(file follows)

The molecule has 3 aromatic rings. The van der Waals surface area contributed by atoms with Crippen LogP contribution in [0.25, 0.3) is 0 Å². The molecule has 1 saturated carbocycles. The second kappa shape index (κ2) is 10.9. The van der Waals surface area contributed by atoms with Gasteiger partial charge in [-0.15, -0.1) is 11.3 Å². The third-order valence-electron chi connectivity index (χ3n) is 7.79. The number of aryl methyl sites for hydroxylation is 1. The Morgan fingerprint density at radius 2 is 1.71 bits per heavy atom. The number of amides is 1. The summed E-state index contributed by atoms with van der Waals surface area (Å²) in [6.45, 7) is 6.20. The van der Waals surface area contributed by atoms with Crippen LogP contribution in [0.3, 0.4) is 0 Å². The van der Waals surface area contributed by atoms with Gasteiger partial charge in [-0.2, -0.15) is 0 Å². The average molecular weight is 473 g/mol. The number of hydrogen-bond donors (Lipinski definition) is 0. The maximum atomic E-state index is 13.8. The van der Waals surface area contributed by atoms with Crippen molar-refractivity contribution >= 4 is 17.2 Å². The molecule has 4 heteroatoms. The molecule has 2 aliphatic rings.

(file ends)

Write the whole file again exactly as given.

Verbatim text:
The molecule has 3 aromatic rings. The van der Waals surface area contributed by atoms with Crippen LogP contribution in [0.25, 0.3) is 0 Å². The molecule has 1 saturated carbocycles. The second kappa shape index (κ2) is 10.9. The van der Waals surface area contributed by atoms with Gasteiger partial charge in [-0.15, -0.1) is 11.3 Å². The third-order valence-electron chi connectivity index (χ3n) is 7.79. The number of aryl methyl sites for hydroxylation is 1. The Morgan fingerprint density at radius 2 is 1.71 bits per heavy atom. The number of amides is 1. The summed E-state index contributed by atoms with van der Waals surface area (Å²) in [6.45, 7) is 6.20. The van der Waals surface area contributed by atoms with Crippen LogP contribution in [0.3, 0.4) is 0 Å². The van der Waals surface area contributed by atoms with Gasteiger partial charge in [-0.2, -0.15) is 0 Å². The average molecular weight is 473 g/mol. The number of hydrogen-bond donors (Lipinski definition) is 0. The maximum atomic E-state index is 13.8. The van der Waals surface area contributed by atoms with Crippen molar-refractivity contribution >= 4 is 17.2 Å². The molecule has 4 heteroatoms. The molecule has 2 aliphatic rings.